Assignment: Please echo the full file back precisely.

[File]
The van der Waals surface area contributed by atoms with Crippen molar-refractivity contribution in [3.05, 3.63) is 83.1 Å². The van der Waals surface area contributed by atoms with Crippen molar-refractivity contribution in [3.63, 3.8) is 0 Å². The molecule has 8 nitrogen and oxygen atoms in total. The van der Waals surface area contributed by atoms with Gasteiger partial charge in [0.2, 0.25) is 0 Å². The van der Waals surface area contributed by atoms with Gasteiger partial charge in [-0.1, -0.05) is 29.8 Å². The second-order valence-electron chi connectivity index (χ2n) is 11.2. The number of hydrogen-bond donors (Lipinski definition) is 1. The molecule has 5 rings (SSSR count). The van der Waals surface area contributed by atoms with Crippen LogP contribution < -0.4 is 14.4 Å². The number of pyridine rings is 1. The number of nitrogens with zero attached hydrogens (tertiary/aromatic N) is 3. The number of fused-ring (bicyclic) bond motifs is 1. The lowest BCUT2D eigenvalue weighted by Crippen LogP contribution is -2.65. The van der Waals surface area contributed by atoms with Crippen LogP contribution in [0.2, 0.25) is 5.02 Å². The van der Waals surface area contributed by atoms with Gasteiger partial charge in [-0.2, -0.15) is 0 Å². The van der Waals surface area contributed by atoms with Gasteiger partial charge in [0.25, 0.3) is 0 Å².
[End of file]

The van der Waals surface area contributed by atoms with Crippen molar-refractivity contribution in [3.05, 3.63) is 83.1 Å². The van der Waals surface area contributed by atoms with Crippen molar-refractivity contribution in [3.63, 3.8) is 0 Å². The molecule has 8 nitrogen and oxygen atoms in total. The van der Waals surface area contributed by atoms with Gasteiger partial charge in [0.2, 0.25) is 0 Å². The van der Waals surface area contributed by atoms with Gasteiger partial charge in [-0.1, -0.05) is 29.8 Å². The second-order valence-electron chi connectivity index (χ2n) is 11.2. The number of hydrogen-bond donors (Lipinski definition) is 1. The molecule has 5 rings (SSSR count). The van der Waals surface area contributed by atoms with Crippen LogP contribution < -0.4 is 14.4 Å². The number of pyridine rings is 1. The number of nitrogens with zero attached hydrogens (tertiary/aromatic N) is 3. The number of fused-ring (bicyclic) bond motifs is 1. The lowest BCUT2D eigenvalue weighted by Crippen LogP contribution is -2.65. The van der Waals surface area contributed by atoms with Crippen LogP contribution in [0.2, 0.25) is 5.02 Å². The van der Waals surface area contributed by atoms with Gasteiger partial charge in [-0.2, -0.15) is 0 Å². The van der Waals surface area contributed by atoms with Gasteiger partial charge in [0.25, 0.3) is 0 Å².